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An article in the issue of The New York Times dated March 4, 2014 introduces the phenomenon of New York City's proliferating ramen shops under the headline “Ramen’s big splash”.

It contains the following passage:

“Rising like stream from these ceramic bowls is, in short, the city’s movement from hushed fine dining to noisy eat-and-run joints; from subtle flavors to assertive ones; from a dining scene in which pork played almost no role to one in which it was the emperor of meats. This is a lot of cargo for noodle soup. In the end, though, spinning theories about ramen isn’t as much fun as tracking down a great bowl, so that‘s what I’ve been doing lately.”

I don’t understand the meaning of the expression “This is a lot of cargo for noodle soup.” The Concise Oxford Dictionary (10th ed.) defines “cargo” simply as “goods carried commercially on a ship, aircraft or truck”.

What does “this” refer to, and what does “cargo” represent? According to the COD, “cargo” is a countable noun. Is “This is a lot of cargo” grammatically correct?

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    I'm far too tired to write an answer. I'll just note a line from cargo to baggage to cultural baggage. – TRiG Jan 3 '15 at 5:37
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    The notion here is that the rise of ramen's status in the world of New York City foods can be taken as a metaphor for the rise of all fast-and-simple prepared foods from a previous tradition of carefully orchestrated meals at fine-dining establishments—and then the author acknowledges that such a role is quite a load for a simple noodle soup to carry. But of course, the soup didn't devise that exaggerated metaphor in the first place—the author did. So I blame him (or her). – Sven Yargs Jan 3 '15 at 8:28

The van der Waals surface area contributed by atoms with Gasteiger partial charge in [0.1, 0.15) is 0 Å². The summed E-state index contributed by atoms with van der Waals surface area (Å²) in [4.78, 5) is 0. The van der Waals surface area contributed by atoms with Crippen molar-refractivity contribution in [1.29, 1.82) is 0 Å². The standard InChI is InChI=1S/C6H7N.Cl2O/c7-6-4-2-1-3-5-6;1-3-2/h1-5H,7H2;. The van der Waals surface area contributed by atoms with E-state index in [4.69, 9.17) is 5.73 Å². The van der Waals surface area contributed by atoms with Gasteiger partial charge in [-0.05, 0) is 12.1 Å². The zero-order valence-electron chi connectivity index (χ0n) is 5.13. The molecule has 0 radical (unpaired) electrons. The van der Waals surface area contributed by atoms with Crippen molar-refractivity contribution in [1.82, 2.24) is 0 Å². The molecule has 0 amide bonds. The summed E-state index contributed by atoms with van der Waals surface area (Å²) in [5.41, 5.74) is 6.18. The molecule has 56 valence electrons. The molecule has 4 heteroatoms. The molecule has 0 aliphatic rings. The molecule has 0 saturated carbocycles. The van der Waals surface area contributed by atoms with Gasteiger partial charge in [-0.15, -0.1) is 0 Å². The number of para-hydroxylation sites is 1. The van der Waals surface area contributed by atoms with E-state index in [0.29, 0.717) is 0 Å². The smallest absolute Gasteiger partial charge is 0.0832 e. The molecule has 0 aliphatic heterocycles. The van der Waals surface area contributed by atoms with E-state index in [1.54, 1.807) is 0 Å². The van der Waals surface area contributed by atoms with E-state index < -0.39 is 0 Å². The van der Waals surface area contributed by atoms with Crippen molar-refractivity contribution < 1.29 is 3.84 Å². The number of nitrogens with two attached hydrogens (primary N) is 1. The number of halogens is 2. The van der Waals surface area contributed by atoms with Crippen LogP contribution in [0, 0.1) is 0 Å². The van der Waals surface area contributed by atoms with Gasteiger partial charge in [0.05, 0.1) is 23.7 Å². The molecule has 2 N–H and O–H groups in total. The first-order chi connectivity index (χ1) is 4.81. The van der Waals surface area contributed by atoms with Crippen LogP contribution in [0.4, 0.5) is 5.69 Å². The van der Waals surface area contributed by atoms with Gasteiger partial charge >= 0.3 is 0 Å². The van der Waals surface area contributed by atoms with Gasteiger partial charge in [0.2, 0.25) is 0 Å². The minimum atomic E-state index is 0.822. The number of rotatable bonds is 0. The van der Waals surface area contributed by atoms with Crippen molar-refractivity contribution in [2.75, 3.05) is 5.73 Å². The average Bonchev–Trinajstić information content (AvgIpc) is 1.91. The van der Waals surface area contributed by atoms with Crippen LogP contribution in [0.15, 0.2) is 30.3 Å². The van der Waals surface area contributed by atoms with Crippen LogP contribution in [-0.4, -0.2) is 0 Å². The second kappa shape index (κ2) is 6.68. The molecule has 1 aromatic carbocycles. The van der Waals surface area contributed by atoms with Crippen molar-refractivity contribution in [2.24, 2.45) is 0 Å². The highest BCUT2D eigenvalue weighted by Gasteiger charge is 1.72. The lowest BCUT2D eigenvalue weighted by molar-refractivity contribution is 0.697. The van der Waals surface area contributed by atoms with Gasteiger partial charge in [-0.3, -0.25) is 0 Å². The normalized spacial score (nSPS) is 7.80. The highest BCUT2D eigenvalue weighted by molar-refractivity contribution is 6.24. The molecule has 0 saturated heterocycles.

• That review's got a lot of cargo for such a simple thought. – 1252748 Jan 3 '15 at 22:31
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“This is a lot of cargo” is grammatically correct. Cargo is both a countable noun and an uncountable noun, depending on the context. As a rule of thumb, a physical cargo is countable, and a metaphorical or abstract one isn't:

(Countable:) The ships had brought twenty-five full cargoes of wheat into the tiny port in the space of 36 hours.

(Uncountable:) The metaphysical cargo embodied in the traditions of African tribal art that Picasso had observed as a young man influenced him long into his most productive years as a painter.

In the context of the NYT piece you quoted, This is a lot of cargo for noodle soup means, in effect, "This represents a considerable range of culinary diversity and sophistication for [implied: something as humble as] noodle soup to have to carry".

In other words, this range of diversity is the soup's metaphorical cargo.

  • Yes. 'Represent' is a transitive verb that does not reuire preposition (for). I memorized "represent for" as an idiom for unknown reason (possibly cofused with 'account for), which was incorrect. I corrected it. Thank you for your pointing out. – Yoichi Oishi Jan 3 '15 at 10:07

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